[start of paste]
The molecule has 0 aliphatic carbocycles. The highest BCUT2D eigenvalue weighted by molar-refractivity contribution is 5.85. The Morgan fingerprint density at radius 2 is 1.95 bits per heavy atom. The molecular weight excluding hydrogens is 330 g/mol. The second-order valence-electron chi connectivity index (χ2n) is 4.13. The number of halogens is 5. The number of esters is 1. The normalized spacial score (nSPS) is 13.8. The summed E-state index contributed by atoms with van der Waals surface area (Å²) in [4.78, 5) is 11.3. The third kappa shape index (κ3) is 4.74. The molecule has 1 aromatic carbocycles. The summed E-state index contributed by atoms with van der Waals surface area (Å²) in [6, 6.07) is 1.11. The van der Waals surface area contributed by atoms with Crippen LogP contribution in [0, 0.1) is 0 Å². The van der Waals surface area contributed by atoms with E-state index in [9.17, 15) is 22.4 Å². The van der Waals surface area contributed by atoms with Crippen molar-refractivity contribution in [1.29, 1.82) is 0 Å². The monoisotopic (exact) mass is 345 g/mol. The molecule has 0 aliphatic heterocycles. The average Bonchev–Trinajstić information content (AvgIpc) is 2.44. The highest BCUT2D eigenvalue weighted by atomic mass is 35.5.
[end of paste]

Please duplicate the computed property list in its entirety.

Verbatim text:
The molecule has 0 aliphatic carbocycles. The highest BCUT2D eigenvalue weighted by molar-refractivity contribution is 5.85. The Morgan fingerprint density at radius 2 is 1.95 bits per heavy atom. The molecular weight excluding hydrogens is 330 g/mol. The second-order valence-electron chi connectivity index (χ2n) is 4.13. The number of halogens is 5. The number of esters is 1. The normalized spacial score (nSPS) is 13.8. The summed E-state index contributed by atoms with van der Waals surface area (Å²) in [4.78, 5) is 11.3. The third kappa shape index (κ3) is 4.74. The molecule has 1 aromatic carbocycles. The summed E-state index contributed by atoms with van der Waals surface area (Å²) in [6, 6.07) is 1.11. The van der Waals surface area contributed by atoms with Crippen LogP contribution in [0, 0.1) is 0 Å². The van der Waals surface area contributed by atoms with E-state index in [9.17, 15) is 22.4 Å². The van der Waals surface area contributed by atoms with Crippen molar-refractivity contribution in [1.29, 1.82) is 0 Å². The monoisotopic (exact) mass is 345 g/mol. The molecule has 0 aliphatic heterocycles. The average Bonchev–Trinajstić information content (AvgIpc) is 2.44. The highest BCUT2D eigenvalue weighted by atomic mass is 35.5.